We sacrifice our souls on the altar of employability

October 27, 2006

What shall it profit us if university values are allowed to wither? Ian McNay issues a warning for higher education.

It was in the midst of another war more than 60 years ago that the Cambridge don F. R. Leavis gave his liberal definition of a university.

It should, he said, be "a focus of humane consciousness amid the pressures and dehumanising complications of the modern world" and should apply "a mature set of values... to the problems of civilisation". But in the eyes of many academics today, that vision has been lost. Instead, a nanny culture that emphasises staff control rather than care has triumphed, born of financial dependency on the state and regulatory regimes that operate in the name of quality assurance. At the same time, academics see students as increasingly immature, keen to assert their rights without recognising their responsibilities while possessing consumerist expectations of being spoon-fed.

Leavis's values have been reasserted many times since - in the Robbins report, the Dearing report and even by former Education Secretary David Blunkett in a speech at Greenwich University in 2000. Dearing had a set of collegial community principles without which, it claimed, "higher education, as we understand it, could not exist". Our survey of academics, however, suggests that those values are disappearing, and the defining characteristics of higher education have been eroded. In many places there is now a culture of compliance and conformity rather than creativity and innovation. Quality assurance processes have, paradoxically, constrained quality by discouraging diverse approaches to teaching and independence of thought.

Despite the expansion of student services, the humanity of institutions is diminishing by massification. This is not a new phenomenon. More than ten years ago, a respondent in an evaluation project claimed that: "The university places emphasis on systems rather than people, and much of the humanity and excitement when I first came has been lost." That emphasis is becoming endemic: 85 per cent of respondents in our new project agreed with that bleak perspective. Even government ministers recognise the problem.

When Kim Howells was at the Department for Education and Skills, he warned that the joy of learning was being stifled by the perception that higher education was mainly a route to jobs.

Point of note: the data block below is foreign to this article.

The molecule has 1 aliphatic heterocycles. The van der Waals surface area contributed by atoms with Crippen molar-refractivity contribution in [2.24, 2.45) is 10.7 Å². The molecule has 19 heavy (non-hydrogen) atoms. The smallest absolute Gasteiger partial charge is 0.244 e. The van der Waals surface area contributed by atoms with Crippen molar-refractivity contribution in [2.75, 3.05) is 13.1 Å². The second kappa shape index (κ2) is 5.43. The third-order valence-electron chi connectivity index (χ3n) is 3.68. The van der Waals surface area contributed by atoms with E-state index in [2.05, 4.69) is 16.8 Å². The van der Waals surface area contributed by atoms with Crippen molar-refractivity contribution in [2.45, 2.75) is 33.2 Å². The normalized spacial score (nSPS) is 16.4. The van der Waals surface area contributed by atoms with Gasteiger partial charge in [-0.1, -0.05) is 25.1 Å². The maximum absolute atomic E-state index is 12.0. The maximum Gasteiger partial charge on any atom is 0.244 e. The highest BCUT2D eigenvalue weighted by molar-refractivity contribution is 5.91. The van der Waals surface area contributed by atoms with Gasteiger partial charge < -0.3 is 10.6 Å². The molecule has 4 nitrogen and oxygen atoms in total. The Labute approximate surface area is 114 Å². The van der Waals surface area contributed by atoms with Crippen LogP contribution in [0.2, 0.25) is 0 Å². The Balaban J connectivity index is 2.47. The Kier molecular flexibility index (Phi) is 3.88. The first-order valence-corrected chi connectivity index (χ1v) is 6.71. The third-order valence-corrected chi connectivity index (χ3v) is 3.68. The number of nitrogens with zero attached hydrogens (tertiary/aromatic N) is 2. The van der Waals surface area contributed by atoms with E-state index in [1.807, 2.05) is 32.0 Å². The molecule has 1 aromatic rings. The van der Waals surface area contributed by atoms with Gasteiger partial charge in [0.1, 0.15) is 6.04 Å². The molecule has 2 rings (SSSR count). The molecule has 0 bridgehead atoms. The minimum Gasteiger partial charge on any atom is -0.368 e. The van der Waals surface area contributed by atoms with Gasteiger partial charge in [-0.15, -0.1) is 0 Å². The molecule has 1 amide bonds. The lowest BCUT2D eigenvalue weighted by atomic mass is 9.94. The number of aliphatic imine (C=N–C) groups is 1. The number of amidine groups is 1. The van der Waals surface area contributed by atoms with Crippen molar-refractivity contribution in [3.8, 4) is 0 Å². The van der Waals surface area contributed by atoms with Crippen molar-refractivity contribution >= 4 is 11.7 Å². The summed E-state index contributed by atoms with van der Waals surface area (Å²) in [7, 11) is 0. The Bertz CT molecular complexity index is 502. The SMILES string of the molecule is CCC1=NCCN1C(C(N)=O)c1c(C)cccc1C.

I do not want to work in a narrow instrumentalist system. The Oxford sociologist A. H. Halsey emphasised that "the primary purpose of education should not be the living students will earn, but the life they will lead", while the eminent educationist Roy Niblett, whose work inspired our project, stressed that "a university has to be a place at which not only facts and skills are learnt, but also ranges of thought and feeling". Not all my students agree. They are interested in assignments, assessments and qualifications. Such reductionism is not only contrary to my values, it makes life boring. Mass production of graduates for a knowledge economy is fine, but what shall it profit us if we win in a globalised world but sacrifice our souls in the process?

And for little profit, apparently. Less than 30 per cent of our respondents thought that today's graduates were better prepared for work, while only 20 per cent thought they were more aware of the globalised context. So the Government is failing to deliver even its limited agenda. Our respondents must bear some responsibility for that: they may be failing to incorporate such skills and awareness in their teaching. That could be a less than mature reaction to the impositions of the corporate bureaucracy but I think it is also a function of the stress and overload arising from the cognitive dissonance between intrinsic values and operational expectations. Staff talked of their objectives in high tones - personal development, pursuit of a discipline or vocation, emancipatory social equity goals. They were dismissive of government priorities - "bums on seats", income generation and skills for the economy. The citizen is now defined principally as a worker: the former lifelong learning targets were all about qualifications in the workforce, the individual phased out.

The academic workforce is weary. Our sample was drawn mainly from the Higher Education Academy's networks, but even they are limiting their boundaries of engagement, allowing behaviour and erosion of standards that should be challenged. What joy they do find is in those of their students who do respond and whose lives are transformed.

Ian McNay is professor emeritus of higher education and management at Greenwich University and co-author, with Jennifer Bone, emeritus pro vice-chancellor of the University of the West of England, of the monograph Higher Education and the Human Good .

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